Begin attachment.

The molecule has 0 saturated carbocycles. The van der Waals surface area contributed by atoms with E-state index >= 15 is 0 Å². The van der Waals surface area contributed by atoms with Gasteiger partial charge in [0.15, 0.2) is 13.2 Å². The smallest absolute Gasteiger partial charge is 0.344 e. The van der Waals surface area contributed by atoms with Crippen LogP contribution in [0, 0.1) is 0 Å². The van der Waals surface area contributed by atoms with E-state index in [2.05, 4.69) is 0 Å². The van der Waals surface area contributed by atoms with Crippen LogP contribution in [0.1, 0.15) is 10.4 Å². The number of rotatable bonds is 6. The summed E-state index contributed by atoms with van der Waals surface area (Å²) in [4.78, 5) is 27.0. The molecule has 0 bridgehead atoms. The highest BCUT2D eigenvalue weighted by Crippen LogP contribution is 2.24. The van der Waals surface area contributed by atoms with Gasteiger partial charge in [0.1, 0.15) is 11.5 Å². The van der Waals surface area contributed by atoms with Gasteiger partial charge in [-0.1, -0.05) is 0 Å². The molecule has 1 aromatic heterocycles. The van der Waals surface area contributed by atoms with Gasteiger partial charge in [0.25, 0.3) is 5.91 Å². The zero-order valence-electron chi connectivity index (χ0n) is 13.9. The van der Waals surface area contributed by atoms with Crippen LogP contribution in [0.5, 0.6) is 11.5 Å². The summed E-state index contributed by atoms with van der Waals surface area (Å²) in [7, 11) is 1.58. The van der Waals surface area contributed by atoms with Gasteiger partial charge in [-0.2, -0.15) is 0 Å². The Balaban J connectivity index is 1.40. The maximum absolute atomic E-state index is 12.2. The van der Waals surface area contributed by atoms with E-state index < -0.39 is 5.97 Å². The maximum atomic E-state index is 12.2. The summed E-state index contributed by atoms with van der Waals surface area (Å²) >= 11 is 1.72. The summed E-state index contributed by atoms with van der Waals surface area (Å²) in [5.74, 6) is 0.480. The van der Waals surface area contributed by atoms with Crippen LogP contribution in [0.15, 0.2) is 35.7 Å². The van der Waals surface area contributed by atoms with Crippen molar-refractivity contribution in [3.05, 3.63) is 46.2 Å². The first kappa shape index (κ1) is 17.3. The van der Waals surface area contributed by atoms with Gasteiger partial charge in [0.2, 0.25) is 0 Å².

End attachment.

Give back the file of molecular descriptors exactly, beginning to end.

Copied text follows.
The molecule has 0 saturated carbocycles. The van der Waals surface area contributed by atoms with E-state index >= 15 is 0 Å². The van der Waals surface area contributed by atoms with Gasteiger partial charge in [0.15, 0.2) is 13.2 Å². The smallest absolute Gasteiger partial charge is 0.344 e. The van der Waals surface area contributed by atoms with Crippen LogP contribution in [0, 0.1) is 0 Å². The van der Waals surface area contributed by atoms with E-state index in [2.05, 4.69) is 0 Å². The van der Waals surface area contributed by atoms with Crippen LogP contribution in [0.1, 0.15) is 10.4 Å². The number of rotatable bonds is 6. The summed E-state index contributed by atoms with van der Waals surface area (Å²) in [4.78, 5) is 27.0. The molecule has 0 bridgehead atoms. The highest BCUT2D eigenvalue weighted by Crippen LogP contribution is 2.24. The van der Waals surface area contributed by atoms with Gasteiger partial charge in [0.1, 0.15) is 11.5 Å². The van der Waals surface area contributed by atoms with Gasteiger partial charge in [-0.1, -0.05) is 0 Å². The molecule has 1 aromatic heterocycles. The van der Waals surface area contributed by atoms with Gasteiger partial charge in [0.25, 0.3) is 5.91 Å². The zero-order valence-electron chi connectivity index (χ0n) is 13.9. The van der Waals surface area contributed by atoms with Crippen LogP contribution in [0.5, 0.6) is 11.5 Å². The summed E-state index contributed by atoms with van der Waals surface area (Å²) in [7, 11) is 1.58. The van der Waals surface area contributed by atoms with Gasteiger partial charge in [-0.2, -0.15) is 0 Å². The Balaban J connectivity index is 1.40. The maximum absolute atomic E-state index is 12.2. The van der Waals surface area contributed by atoms with E-state index < -0.39 is 5.97 Å². The maximum atomic E-state index is 12.2. The summed E-state index contributed by atoms with van der Waals surface area (Å²) >= 11 is 1.72. The summed E-state index contributed by atoms with van der Waals surface area (Å²) in [5.74, 6) is 0.480. The van der Waals surface area contributed by atoms with Crippen LogP contribution in [0.15, 0.2) is 35.7 Å². The van der Waals surface area contributed by atoms with Crippen molar-refractivity contribution in [3.05, 3.63) is 46.2 Å². The first kappa shape index (κ1) is 17.3. The van der Waals surface area contributed by atoms with Gasteiger partial charge in [0.2, 0.25) is 0 Å².